Ad Check: Crossroads GPS Uses Misleading Video Clips To Vilify Public Employee Unions
The latest ad from Crossroads GPS — backed with $750,000 from the right-wing billionaires who fund Karl Rove's brainchild — smears public employee unions with out-of-context video clips and a statistic so misleading even the conservative scholar the ad cites to back it up condemns the ad as a misrepresentation of his work. With GOP efforts to bust public worker unions in Wisconsin seemingly on the ropes, this ad attempts to reframe the debate by painting union workers as violent, selfish, and overpaid shills of the Democratic Party. In the process, Crossroads GPS tells some whoppers.
Crossroads GPS: Public-Sector Unions Are Selfish, Seedy, And Dangerous
Why did a Democrat congressman say [Rep. Mike Capuano clip:] "You gotta get out in the streets and get a little bloody when necessary"? Why are Democrats shutting down state Capitols? To protect a system that pays unionized workers 42 percent more than non-union workers. A system that collects hundreds of millions in mandatory dues to back liberals who support government unions. [then-Sen. Obama clip:] "They knocked doors for me. They made phone calls for me. They turned out the vote for me." One union boss explains: [NEA General Counsel Bob Chanin clip:] "It is not because we care about children. And it is not because we have a vision of a great public school for every child. NEA and its affiliates are effective advocates because we have power, and we have power because there are more than 3.2 million people who are willing to pay us hundreds of millions of dollars in dues—" Tell Obama, you've had enough.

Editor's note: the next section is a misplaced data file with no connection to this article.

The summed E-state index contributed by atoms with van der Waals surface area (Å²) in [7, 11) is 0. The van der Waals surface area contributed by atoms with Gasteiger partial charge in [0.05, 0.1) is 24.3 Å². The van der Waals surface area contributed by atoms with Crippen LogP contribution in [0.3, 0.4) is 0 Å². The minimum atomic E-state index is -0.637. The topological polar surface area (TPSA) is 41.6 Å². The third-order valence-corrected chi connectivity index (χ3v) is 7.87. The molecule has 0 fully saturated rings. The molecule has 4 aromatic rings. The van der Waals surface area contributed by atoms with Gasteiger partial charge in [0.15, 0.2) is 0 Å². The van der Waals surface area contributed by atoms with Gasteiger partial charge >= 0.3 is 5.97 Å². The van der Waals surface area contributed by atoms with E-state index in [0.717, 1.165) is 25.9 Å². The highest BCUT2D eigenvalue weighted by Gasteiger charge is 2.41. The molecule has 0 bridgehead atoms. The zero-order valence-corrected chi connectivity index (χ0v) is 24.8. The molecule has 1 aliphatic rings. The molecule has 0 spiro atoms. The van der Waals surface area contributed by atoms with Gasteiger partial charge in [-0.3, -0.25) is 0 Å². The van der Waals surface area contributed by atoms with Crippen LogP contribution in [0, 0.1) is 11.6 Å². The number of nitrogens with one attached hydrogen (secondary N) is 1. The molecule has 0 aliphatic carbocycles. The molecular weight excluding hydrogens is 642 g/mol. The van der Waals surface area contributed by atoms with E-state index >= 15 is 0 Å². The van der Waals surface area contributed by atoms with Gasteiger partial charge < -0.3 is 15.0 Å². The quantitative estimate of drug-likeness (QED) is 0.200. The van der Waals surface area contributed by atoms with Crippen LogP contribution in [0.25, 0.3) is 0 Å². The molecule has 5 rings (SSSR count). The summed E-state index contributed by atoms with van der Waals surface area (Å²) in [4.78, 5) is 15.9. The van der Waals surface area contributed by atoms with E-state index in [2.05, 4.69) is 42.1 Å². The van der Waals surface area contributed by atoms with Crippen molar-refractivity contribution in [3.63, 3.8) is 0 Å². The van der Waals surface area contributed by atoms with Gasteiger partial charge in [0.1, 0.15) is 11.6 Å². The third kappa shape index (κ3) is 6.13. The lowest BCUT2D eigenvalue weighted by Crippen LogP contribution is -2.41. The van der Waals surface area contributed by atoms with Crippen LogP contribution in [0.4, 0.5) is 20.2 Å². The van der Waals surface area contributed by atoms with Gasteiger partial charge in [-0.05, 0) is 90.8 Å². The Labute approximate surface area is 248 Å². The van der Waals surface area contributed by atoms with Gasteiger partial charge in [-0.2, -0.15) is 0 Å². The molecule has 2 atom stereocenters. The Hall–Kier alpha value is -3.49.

Conservative Author Of Study Cited By Crossroads For "42 Percent" Pay Claim Says Ad "Misrepresents" His Work
Ad Cites Cato Institute Report "Public-Sector Unions." During the ad, as the narrator describes "a system that pays unionized workers 42 percent more than non-union workers," the following image appears:
[Crossroads GPS Ad via YouTube, accessed 3/9/11]
Cato Report: 42 Percent Statistic Does Not Reflect Differences Between State Labor Markets, And The Actual Impact Of Unionization Is Probably Closer To 10 Percent. From "Public-Sector Unions," by Cato's Chris Edwards: "However, part of this union-nonunion pay difference stems from general labor market variations across states. States with generally higher wages tend to be more unionized. Analyses that hold constant such cross-state differences find that public-sector unions increase average pay levels by roughly 10 percent." [Cato.org, "Public-Sector Unions," March 2010, emphasis added]
Report Author: Ad "Appears To Misrepresent The 42 Percent Statistic As If It Were Between Government And Private Workers." As reported by Greg Sargent of the Washington Post:
That's not all. Edwards points out that the ad rips the 42 percent figure out of context, further distorting what his study actually found in another way. The study did claim the 42 percent number, but it went on to state specifically that this difference can be partly explained by "general labor market variations across states," because "states with generally higher wages tend to be more unionized."
The study concluded that once you factor in that variable, public sector unions can be said to increase pay levels by approximately 10 percent -- not 42 percent, as the ad claimed.
"The ad misrepresents the gap between union and non-union government workers, and it appears to misrepresent the 42 percent statistic as if it were between government and private workers," Edwards told me. [Washington Post, 3/9/11, emphasis added]